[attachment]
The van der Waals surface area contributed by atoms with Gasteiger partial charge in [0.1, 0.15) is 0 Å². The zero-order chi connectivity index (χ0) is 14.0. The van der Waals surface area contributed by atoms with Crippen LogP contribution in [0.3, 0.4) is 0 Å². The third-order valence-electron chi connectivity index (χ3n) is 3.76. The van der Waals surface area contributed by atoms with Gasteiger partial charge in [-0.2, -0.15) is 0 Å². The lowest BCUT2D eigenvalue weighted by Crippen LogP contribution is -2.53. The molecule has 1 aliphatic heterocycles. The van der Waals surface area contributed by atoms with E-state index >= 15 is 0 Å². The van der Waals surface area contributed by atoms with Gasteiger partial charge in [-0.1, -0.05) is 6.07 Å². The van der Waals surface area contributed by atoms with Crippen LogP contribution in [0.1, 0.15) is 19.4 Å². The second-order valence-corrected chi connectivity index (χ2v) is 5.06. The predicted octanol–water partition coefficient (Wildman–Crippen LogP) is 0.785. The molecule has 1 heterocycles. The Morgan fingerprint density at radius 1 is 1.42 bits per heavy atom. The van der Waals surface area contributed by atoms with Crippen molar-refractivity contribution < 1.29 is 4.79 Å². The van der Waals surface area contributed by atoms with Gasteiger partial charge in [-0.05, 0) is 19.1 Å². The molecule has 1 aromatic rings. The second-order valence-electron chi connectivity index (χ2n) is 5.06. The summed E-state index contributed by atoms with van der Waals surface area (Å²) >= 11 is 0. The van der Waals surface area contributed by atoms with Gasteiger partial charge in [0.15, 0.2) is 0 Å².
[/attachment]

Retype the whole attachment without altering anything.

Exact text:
The van der Waals surface area contributed by atoms with Gasteiger partial charge in [0.1, 0.15) is 0 Å². The zero-order chi connectivity index (χ0) is 14.0. The van der Waals surface area contributed by atoms with Crippen LogP contribution in [0.3, 0.4) is 0 Å². The third-order valence-electron chi connectivity index (χ3n) is 3.76. The van der Waals surface area contributed by atoms with Gasteiger partial charge in [-0.2, -0.15) is 0 Å². The lowest BCUT2D eigenvalue weighted by Crippen LogP contribution is -2.53. The molecule has 1 aliphatic heterocycles. The van der Waals surface area contributed by atoms with E-state index >= 15 is 0 Å². The van der Waals surface area contributed by atoms with Gasteiger partial charge in [-0.1, -0.05) is 6.07 Å². The van der Waals surface area contributed by atoms with Crippen LogP contribution in [0.1, 0.15) is 19.4 Å². The second-order valence-corrected chi connectivity index (χ2v) is 5.06. The predicted octanol–water partition coefficient (Wildman–Crippen LogP) is 0.785. The molecule has 1 heterocycles. The Morgan fingerprint density at radius 1 is 1.42 bits per heavy atom. The van der Waals surface area contributed by atoms with Crippen molar-refractivity contribution < 1.29 is 4.79 Å². The van der Waals surface area contributed by atoms with Gasteiger partial charge in [-0.05, 0) is 19.1 Å². The molecule has 1 aromatic rings. The second-order valence-electron chi connectivity index (χ2n) is 5.06. The summed E-state index contributed by atoms with van der Waals surface area (Å²) >= 11 is 0. The van der Waals surface area contributed by atoms with Gasteiger partial charge in [0.15, 0.2) is 0 Å².